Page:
Historum - History Forums  

Go Back   Historum - History Forums > World History Forum > Medieval and Byzantine History
Register Forums Blogs Social Groups Mark Forums Read

Medieval and Byzantine History Medieval and Byzantine History Forum - Period of History between classical antiquity and modern times, roughly the 5th through 16th Centuries


Reply
 
LinkBack Thread Tools Display Modes
Old November 24th, 2012, 09:48 AM   #51

DreamWeaver's Avatar
Misanthropologist
 
Joined: Aug 2010
From: Wales
Posts: 10,197
Blog Entries: 6

See post 42.
DreamWeaver is offline  
Remove Ads
Old November 24th, 2012, 09:55 AM   #52
Suspended indefinitely
 
Joined: Dec 2009
Posts: 19,934

Quote:
Originally Posted by DreamWeaver View Post
See post 42.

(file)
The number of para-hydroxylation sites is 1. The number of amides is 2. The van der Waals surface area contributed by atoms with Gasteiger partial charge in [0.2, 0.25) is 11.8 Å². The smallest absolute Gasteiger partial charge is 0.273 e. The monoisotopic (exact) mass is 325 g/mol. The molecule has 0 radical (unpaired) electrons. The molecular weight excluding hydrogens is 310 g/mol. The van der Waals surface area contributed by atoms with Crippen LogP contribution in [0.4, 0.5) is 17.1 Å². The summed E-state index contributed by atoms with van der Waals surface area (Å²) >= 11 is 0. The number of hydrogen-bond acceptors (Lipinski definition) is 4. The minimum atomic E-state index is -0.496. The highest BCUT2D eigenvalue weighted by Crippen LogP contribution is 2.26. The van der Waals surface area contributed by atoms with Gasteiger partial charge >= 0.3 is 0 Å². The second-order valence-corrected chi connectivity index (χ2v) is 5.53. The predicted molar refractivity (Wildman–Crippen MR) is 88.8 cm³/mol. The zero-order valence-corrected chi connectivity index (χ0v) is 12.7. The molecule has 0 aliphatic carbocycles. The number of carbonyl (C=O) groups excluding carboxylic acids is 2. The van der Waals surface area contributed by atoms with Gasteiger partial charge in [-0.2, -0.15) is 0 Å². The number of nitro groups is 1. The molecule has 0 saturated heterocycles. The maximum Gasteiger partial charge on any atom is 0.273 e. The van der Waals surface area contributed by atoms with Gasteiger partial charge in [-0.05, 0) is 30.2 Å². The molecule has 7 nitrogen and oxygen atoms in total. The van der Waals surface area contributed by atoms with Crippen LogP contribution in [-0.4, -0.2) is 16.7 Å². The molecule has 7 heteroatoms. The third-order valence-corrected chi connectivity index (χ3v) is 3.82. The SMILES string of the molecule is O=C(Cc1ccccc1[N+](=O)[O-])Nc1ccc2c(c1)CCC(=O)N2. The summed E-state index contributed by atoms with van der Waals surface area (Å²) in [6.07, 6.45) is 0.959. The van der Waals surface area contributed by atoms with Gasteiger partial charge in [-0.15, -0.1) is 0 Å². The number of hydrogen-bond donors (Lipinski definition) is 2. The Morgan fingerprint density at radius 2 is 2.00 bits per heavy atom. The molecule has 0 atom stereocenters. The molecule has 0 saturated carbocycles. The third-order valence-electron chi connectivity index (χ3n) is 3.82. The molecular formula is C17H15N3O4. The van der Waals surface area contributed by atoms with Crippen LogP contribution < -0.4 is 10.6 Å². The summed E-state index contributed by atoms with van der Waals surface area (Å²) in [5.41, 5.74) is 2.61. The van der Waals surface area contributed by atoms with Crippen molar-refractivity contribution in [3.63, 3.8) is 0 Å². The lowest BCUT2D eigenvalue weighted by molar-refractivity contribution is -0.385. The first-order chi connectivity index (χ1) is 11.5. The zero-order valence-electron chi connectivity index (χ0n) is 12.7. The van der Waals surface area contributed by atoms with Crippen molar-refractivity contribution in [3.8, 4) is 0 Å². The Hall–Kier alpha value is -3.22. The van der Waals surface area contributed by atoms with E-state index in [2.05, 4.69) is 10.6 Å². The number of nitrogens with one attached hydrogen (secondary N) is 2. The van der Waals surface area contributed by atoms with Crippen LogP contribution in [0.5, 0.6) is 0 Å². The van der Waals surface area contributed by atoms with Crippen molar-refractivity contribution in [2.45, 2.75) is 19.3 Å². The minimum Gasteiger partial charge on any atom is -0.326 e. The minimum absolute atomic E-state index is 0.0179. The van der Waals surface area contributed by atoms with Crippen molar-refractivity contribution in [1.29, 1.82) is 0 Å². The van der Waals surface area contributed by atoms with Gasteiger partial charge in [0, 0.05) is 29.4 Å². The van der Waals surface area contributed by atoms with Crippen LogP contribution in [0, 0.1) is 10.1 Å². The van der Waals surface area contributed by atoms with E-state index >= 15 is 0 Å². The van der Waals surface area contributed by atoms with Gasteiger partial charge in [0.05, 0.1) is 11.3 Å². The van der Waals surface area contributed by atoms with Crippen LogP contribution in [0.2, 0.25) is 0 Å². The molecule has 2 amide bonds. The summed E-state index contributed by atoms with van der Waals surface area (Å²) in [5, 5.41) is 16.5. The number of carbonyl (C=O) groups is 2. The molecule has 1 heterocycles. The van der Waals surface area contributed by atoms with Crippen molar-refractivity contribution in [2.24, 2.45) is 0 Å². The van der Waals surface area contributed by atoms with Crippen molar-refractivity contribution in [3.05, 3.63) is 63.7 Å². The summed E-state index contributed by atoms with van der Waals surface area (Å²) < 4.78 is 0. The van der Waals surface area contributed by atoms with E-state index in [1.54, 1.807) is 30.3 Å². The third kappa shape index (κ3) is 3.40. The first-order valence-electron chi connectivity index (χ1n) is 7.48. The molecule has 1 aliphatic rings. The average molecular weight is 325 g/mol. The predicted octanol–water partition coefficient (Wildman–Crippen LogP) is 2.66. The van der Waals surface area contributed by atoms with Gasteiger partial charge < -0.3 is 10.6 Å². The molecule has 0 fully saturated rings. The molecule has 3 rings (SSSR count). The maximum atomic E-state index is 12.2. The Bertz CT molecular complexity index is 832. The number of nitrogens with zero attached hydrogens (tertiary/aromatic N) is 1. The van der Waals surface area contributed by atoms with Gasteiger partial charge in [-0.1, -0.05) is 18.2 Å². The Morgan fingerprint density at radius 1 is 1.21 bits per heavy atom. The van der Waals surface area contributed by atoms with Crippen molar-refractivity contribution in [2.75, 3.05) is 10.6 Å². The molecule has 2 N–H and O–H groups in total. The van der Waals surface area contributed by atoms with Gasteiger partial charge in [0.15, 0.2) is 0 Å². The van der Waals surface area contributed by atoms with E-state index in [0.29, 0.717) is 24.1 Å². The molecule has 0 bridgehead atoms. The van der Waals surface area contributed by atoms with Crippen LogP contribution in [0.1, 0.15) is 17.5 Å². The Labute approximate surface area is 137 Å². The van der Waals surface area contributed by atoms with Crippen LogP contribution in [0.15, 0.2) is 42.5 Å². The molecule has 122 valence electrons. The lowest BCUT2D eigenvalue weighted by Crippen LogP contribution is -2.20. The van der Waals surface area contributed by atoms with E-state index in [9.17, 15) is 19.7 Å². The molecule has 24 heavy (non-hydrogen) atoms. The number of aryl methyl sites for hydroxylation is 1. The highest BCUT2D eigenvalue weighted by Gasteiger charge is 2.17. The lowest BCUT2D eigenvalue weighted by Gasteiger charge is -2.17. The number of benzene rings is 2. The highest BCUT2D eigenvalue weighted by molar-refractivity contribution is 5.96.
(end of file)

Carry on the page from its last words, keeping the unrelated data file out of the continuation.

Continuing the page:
Please see my post #47 on why your post #42 is irrelevant on your so far fallacious bare assertion about the correlation of European demography and Crusades being just a [sic] "coincidence".

Now, without any other desperate red herrings, would you be so kind to:

- Please give any straight answer for once to the question from my post #46

- Please share with us your relevant hard evidence on why the correlation between European demography and Crusades must be just a coincidence.

Thanks in advance.
sylla1 is offline  
Old November 24th, 2012, 09:57 AM   #53

DreamWeaver's Avatar
Misanthropologist
 
Joined: Aug 2010
From: Wales
Posts: 10,197
Blog Entries: 6

See post 42 also 27.


All has been laid out quite apparently there.

Despite the innumerable straw men that have been set up by you.


Because it is quite evident that since post 27 you havent a clue about what Im saying.
DreamWeaver is offline  
Old November 24th, 2012, 10:00 AM   #54
Suspended indefinitely
 
Joined: Dec 2009
Posts: 19,934

Quote:
Originally Posted by DreamWeaver View Post
See post 42 also 27.


All has been laid out quite apparently there.

Despite the innumerable straw men that have been set up by you.
Nope, ostensibly not by a long shot, as anyone could easily verify.